Directed by: George Clooney.
Written by: George Clooney & Grant Heslov based on the book by Robert M. Edsel and Bret Witter.
Starring: George Clooney (Frank Stokes), Matt Damon (James Granger), Bill Murray (Richard Campbell), Cate Blanchett (Claire Simone), John Goodman (Walter Garfield), Jean Dujardin (Jean Claude Clermont), Hugh Bonneville (Donald Jeffries), Bob Balaban (Preston Savitz), Dimitri Leonidas (Sam Epstein), Justus von Dohnányi (Viktor Stahl), Holger Handtke (Colonel Wegner).
After his first two films as a director, George Clooney looked like he could become another major actor-director – not unlike someone like Warren Beatty. Yet his last three films have all been somewhat lesser efforts – a little too safe, too unwilling to take much in the way of risks. His debut film, Confessions of a Dangerous Mind, may well be his best – the one where Clooney looked to be pushing himself, and although he apparently did not get along with screenwriter Charlie Kaufman – the result was a fascinating, funny exploration of a man who lied to make his life more interesting – and was also visually excellent. His follow-up – Good Night and Good Luck – looked great in black and white, and was a wonderful film about Edward R. Murrow’s fight with Joseph McCarthy – but already the signs were there that Clooney was more comfortable with straight ahead, safe dramas. With Leatherheads, he tried to make a screwball comedy – and it didn’t really work. The Ides of March was better than many gave it credit for – but it still felt like what it was – a filmed play with some great performances, and not much else. Now comes The Monuments Men – a WWII “men on a mission” movie which is the dullest film Clooney has made yet as a director. The film is agreeable for the most part – but not the least bit challenging, and it feel significantly longer than its two hour runtime. He’s got a great cast, but doesn’t seem to know what to do with them. He’s got a fascinating plot, but takes the safest route imaginable with it. In short, while The Monuments Men is hardly a bad movie, it’s something perhaps worse – completely forgettable.
Clooney stars in the film as Frank Stokes – an art professor who in the waning days of WWII wants to ensure that the culture of Europe – all the art, the buildings, etc – are protected and preserved. Hitler has been stealing art from everywhere the Nazis have gone – all in the hopes of starting his own, massive museum. He has also left orders that if Germany falls, all of it is to be destroyed. Stokes gets permission to assemble a team of men to try and prevent this from happening. It’s difficult, because the army doesn’t much care about it – which is understandable. They want to win the war, and lose as few men as possible. So Stokes is stuck assembling a team of men who otherwise would not be fighting at all – James Granger (Matt Damon), who has a weak heart. Richard Campbell (Bill Murray) and Preston Savita (Bob Balaban) who would normally be too old. The same goes for Walter Garfield (John Goodman) – although his weight probably doesn’t help either. Donald Jeffries (Hugh Bonneville) is a Brit the get as their point man – and is a hopeless drunk. Jean Claude Clermont (Jean Dujardin) is a Frenchman with bad eyes. Eventually, they’ll enlist Sam Epstein (Dimitri Leonidas) – a German Jew who fled to American 1938 – to be their driver. And Granger makes friends with Claire Simone (Cate Blanchatt) a French “collaborator”, who documented every piece of art that flowed through the museum she worked at in the hopes that eventually it could be tracked down and returned. This is what the Monuments Men want as well.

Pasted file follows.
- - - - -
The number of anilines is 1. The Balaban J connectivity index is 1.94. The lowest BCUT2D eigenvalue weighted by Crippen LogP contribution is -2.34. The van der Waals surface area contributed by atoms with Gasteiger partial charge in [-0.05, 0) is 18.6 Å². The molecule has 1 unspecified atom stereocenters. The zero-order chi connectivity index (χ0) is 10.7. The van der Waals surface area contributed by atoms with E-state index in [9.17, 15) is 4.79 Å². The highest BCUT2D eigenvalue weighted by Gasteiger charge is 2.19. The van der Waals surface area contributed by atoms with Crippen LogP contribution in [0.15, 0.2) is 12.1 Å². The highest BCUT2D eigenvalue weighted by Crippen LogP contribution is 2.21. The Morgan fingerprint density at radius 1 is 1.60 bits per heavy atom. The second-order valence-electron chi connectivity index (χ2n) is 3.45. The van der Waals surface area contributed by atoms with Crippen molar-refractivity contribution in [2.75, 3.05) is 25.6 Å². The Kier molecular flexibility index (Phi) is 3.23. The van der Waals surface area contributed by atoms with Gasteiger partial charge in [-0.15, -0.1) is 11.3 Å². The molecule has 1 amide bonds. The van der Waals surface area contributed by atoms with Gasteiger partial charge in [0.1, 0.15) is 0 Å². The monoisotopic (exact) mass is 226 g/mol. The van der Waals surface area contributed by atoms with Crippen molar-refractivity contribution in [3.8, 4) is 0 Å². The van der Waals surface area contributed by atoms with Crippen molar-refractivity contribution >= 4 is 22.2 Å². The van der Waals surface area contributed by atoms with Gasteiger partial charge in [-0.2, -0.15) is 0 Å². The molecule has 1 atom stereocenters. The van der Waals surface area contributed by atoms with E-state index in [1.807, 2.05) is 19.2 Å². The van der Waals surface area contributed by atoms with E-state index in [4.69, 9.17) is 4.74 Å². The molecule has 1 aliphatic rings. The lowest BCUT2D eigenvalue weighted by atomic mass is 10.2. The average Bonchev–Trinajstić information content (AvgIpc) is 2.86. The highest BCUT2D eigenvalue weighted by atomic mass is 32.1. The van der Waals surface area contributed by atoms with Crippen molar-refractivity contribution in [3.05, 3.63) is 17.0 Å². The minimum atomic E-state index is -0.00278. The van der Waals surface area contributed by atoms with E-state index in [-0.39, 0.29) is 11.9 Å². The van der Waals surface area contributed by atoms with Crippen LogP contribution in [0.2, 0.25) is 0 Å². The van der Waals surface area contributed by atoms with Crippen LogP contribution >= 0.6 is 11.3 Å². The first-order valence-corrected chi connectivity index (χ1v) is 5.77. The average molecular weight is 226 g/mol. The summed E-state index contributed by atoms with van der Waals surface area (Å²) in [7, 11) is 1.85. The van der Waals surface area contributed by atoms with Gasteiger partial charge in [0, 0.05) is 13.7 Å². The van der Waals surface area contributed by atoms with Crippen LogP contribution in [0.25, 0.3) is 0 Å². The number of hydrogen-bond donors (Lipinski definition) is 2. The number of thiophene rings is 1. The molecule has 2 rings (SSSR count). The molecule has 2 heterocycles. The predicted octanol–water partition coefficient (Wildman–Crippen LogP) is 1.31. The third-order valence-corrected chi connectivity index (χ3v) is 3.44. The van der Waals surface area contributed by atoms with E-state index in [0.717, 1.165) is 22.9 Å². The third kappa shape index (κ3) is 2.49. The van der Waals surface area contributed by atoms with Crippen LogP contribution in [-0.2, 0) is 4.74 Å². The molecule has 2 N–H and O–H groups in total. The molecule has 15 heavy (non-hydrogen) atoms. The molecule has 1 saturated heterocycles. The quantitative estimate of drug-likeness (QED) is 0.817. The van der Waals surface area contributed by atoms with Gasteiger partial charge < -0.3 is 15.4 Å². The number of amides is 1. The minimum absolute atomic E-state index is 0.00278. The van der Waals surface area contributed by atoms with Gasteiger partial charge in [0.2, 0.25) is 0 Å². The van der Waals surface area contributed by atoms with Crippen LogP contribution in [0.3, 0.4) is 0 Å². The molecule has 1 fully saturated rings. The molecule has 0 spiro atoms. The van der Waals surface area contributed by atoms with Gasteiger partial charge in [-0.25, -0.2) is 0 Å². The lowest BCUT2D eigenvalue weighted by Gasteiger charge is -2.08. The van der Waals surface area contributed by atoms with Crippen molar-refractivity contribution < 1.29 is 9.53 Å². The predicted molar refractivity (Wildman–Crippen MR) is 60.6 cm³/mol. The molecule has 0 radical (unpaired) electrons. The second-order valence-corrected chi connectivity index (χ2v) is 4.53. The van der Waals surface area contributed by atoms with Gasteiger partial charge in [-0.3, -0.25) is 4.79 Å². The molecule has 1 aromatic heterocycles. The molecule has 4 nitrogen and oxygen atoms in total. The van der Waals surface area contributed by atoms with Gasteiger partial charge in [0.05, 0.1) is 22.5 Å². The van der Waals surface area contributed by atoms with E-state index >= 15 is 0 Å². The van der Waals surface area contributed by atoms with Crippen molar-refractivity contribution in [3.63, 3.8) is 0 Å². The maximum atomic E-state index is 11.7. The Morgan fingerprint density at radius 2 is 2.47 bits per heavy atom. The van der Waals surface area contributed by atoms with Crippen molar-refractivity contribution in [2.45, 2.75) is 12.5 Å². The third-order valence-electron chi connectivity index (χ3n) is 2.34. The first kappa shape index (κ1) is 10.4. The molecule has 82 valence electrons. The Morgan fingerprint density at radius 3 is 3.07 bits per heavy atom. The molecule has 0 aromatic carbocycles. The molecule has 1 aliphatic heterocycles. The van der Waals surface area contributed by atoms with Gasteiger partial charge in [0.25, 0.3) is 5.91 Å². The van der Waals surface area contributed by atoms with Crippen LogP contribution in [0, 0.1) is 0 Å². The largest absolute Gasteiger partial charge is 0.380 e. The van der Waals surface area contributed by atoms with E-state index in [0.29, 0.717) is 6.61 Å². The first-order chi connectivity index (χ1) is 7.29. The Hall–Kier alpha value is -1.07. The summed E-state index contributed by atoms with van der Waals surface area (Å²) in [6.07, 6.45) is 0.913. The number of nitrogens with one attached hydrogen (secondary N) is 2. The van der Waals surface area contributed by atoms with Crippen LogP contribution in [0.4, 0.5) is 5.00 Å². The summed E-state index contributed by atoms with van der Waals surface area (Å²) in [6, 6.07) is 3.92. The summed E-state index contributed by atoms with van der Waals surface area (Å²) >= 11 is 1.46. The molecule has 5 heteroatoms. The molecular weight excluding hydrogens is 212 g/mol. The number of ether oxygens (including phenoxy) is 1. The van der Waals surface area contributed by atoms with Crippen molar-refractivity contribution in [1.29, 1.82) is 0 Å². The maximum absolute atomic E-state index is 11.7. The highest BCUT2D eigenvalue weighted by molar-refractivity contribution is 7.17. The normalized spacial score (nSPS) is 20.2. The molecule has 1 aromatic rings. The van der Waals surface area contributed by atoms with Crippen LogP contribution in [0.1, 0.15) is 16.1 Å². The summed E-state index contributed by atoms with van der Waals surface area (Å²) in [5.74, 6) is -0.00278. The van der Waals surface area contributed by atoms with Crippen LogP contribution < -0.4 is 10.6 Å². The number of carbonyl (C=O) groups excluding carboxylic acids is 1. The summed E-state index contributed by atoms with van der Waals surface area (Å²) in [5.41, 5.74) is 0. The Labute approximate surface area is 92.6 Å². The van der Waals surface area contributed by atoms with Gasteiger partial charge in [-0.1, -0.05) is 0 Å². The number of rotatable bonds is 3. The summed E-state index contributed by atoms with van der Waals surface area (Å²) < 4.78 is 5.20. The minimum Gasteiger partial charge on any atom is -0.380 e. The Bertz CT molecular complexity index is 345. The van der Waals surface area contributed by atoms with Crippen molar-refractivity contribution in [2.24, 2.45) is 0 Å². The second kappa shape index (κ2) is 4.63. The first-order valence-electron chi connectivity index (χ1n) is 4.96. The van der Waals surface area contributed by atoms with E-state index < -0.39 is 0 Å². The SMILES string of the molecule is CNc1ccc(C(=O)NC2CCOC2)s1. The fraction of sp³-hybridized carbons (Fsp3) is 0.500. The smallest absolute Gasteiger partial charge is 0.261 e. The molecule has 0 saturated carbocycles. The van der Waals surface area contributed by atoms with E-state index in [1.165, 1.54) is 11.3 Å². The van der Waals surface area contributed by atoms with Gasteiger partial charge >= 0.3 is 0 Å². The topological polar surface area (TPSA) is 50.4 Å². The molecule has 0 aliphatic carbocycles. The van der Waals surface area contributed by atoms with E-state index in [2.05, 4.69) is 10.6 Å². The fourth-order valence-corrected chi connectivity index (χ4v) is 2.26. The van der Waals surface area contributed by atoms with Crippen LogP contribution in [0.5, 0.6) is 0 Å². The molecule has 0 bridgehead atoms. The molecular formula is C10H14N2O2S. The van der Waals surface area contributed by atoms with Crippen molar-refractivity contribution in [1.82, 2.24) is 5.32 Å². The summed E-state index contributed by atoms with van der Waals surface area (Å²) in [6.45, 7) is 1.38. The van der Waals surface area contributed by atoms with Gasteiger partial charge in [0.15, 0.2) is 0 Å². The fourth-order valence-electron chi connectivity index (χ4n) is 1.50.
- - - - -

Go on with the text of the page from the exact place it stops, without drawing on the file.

For a movie about war, The Monuments Men is mainly kind of dull – this is understandable in a way, because these men don’t see much actual fighting. They mainly come in behind the frontlines and try and identify, recover and ship out the art they find. It’s all kind of a puzzle, because the art doesn’t seem to be where they think it should be. For a movie about art however, The Monuments Men doesn’t seem to know too much about it. Stokes gives a good, impassioned speech about “preserving the foundation of Western culture” and the danger of destroying a people’s achievement as a way of exterminating the people themselves – but other than a few moments of awe when discussing a few pieces of art, the movie doesn’t seem very interested in that either. Worse still, Clooney has assembled a talented cast – but not given them much to do. You would think that teaming up Murray and Balaban – who share most of their scenes together – would be a surefire way to guarantee entertainment, but it really doesn’t work. Neither does teaming up Goodman and Dujardin – meaning when tragedy strikes the pair, it doesn’t have much of an impact. The best pairing is undeniably Damon and Blanchatt – who have a real chemistry together. Whenever they are on screen, the movie comes alive. Whenever they’re not, you wish they were.
The movie progresses pretty much precisely the way we expect it to – and ends happily enough (although the final scene in the movie is almost laughably sincere). As a director, Clooney doesn’t show all that much imagination – but he’s competent behind the camera. In front of it, he still has the same Clooney charm – although it’s a little subdued this time, as he is given most of the movie’s “big important” moments and speeches.
The Monuments Men is far from a horrible movie – but it is a movie that plays it far too safe to be truly good either. There doesn’t seem to be much at stake in the movie – and this is a film that needs that sense of danger and weight behind it. Instead, everything about the film feels inconsequential. We knew there were problems when it moved out the Oscar season at the last minute, so this shouldn’t be too surprising. But it’s still disappointing. If Clooney wants to be Warren Beatty, he’s got a long way to go.